Aaron Ramsey’s cameo appearance in our “class versus cash” victory over Abu Dhabi Oil Inc was not his greatest moment in an Arsenal shirt.
He had slotted in pretty well after coming on in the 78th minute to replace Yossi “Busy Bee” Benayoun.
But what we will all remember is the moment at the death where he was through on goal with a chance to make it 2-0 and with Oxlade-Chamberlain and van Persie waiting in the middle to side foot the ball into an empty net.
Young Aaron chose not to pass. He also chose not to stroke the ball low and hard into the bottom right hand corner (from Joe Hart’s perspective) of the goal – which would have been the best option for scoring.
Instead he went for a “Bergkamp” – an ambitious shot curled with the inside of the right boot towards the opposite top corner of the goal.
Unfortunately the execution owed more to Jonny Wilkinson than Dennis Bergkamp – the ball flying high and wide into the crowd. Robin’s reaction – an incredulous gesture questioning why Ramsey had not passed – will probably stay with the Welshman for quite some time.
In the end it didn’t really matter. The game was won anyway. But I have been wondering why Ramsey did what he did.
He has acquired a lot of critics among the fan base during this, his first full season with Arsenal. He has been accused of slowing the game down, of taking too many touches, of trying too many flicks and backheels, of getting in the way of our other midfielders.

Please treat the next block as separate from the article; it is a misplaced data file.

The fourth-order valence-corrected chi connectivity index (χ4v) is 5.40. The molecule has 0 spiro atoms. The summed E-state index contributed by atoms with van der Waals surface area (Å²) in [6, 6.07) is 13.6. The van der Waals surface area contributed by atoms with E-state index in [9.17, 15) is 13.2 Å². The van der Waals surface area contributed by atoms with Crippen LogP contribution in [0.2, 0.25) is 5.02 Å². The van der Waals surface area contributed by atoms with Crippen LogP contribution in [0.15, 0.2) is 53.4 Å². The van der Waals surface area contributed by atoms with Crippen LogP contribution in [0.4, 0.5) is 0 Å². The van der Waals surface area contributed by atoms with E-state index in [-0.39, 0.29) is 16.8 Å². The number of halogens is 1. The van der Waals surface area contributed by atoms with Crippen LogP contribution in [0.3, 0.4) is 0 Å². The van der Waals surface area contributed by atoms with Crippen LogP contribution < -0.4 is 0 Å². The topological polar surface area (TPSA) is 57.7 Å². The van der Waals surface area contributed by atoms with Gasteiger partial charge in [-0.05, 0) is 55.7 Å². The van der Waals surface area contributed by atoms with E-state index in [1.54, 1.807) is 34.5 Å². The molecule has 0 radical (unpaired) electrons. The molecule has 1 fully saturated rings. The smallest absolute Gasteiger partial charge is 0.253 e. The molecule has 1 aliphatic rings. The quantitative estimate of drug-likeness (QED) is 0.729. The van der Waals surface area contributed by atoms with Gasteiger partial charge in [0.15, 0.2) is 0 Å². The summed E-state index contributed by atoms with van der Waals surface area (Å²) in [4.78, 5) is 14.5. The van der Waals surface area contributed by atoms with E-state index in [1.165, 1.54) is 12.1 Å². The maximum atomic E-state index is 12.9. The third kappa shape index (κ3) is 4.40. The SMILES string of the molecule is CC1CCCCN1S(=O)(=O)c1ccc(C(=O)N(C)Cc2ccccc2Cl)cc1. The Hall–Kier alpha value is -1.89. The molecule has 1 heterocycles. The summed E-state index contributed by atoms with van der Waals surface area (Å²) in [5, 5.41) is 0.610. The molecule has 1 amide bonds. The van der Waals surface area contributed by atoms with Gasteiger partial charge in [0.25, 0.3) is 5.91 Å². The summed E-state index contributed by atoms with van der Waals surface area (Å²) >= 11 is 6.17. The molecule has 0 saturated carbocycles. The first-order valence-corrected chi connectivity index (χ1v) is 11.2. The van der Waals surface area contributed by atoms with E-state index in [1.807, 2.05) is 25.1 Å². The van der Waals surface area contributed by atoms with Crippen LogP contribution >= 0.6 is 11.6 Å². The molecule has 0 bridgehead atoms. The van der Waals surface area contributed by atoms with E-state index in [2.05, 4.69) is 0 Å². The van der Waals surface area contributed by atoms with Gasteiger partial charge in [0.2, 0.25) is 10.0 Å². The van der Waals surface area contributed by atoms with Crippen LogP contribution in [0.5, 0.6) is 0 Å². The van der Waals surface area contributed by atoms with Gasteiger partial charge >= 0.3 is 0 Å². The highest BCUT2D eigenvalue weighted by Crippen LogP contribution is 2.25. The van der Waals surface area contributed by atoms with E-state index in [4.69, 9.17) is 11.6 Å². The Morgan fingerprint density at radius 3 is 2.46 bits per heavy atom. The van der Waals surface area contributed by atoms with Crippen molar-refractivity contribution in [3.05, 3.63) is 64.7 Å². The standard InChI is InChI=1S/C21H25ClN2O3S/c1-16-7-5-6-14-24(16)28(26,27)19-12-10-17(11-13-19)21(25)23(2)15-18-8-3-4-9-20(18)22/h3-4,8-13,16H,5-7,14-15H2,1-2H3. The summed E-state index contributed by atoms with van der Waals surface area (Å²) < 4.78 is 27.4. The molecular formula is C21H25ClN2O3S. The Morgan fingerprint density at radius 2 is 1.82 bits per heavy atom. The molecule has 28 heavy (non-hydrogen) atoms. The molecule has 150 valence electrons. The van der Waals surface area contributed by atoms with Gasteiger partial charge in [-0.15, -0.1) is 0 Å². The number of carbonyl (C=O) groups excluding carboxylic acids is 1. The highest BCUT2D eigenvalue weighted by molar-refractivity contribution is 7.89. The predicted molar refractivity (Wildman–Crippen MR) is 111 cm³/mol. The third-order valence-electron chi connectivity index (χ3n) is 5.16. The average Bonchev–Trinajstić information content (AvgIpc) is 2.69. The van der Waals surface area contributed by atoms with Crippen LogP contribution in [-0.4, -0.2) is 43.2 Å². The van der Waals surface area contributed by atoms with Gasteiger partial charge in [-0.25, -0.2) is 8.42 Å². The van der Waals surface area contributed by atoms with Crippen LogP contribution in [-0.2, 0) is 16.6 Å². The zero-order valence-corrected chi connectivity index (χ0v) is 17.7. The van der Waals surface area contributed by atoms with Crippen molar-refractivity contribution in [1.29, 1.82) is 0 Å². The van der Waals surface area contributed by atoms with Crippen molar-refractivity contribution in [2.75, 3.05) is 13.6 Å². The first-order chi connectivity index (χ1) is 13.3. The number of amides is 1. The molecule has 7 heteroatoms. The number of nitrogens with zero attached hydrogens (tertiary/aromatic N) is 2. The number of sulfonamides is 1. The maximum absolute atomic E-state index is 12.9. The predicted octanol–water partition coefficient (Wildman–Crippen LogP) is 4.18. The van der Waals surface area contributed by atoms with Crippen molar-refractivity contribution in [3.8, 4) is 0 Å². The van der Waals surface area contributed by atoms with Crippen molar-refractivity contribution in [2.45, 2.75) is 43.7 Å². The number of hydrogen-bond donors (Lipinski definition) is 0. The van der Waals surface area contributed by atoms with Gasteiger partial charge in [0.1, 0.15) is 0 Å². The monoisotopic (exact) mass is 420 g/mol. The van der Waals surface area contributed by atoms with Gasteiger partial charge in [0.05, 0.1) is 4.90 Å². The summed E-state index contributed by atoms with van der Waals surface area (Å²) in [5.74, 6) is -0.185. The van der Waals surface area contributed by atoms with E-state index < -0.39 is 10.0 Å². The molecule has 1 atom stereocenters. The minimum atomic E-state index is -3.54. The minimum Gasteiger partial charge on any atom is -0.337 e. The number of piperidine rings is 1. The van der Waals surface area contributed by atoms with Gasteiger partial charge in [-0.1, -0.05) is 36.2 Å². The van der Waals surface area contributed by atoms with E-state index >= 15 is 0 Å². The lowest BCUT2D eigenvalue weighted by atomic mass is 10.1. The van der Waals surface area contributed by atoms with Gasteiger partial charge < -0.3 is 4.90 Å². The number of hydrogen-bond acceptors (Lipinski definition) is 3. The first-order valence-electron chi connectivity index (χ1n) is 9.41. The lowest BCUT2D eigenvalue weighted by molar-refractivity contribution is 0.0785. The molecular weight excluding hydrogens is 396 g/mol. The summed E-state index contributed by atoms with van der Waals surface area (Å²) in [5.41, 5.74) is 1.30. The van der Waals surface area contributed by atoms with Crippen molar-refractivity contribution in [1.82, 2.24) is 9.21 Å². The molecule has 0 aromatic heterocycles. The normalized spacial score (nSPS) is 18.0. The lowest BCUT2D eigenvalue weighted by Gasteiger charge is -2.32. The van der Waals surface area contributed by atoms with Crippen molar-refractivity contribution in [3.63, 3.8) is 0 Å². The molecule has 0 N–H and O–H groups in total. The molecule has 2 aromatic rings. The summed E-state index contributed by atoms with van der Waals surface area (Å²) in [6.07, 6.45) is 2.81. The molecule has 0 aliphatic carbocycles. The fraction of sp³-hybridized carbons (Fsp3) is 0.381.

At various times he has been guilty of all of the above – especially in his more recent outings.
To me his problems really date from the period when Tomas Rosicky rediscovered his form and became one of the automatic starters in a midfield that also included Song and Arteta.
In away games, most recently at QPR, Arsene Wenger has started Ramsey in addition to the MF three of Rosicky/Arteta/Song, presumably to give us a more solid starting line-up.
Although he has ostensibly taken the place of either Gervinho or Oxlade-Chamberlain, Ramsey is not naturally a wide player and tends to come in field, leading to overcrowding and confusion in our MF.
It hasn’t all been terrible. The same formation played some glorious football for the first 25 minutes away at Everton (with Ramsey taking a key role), but the system faded after that and never recovered – certainly not against QPR.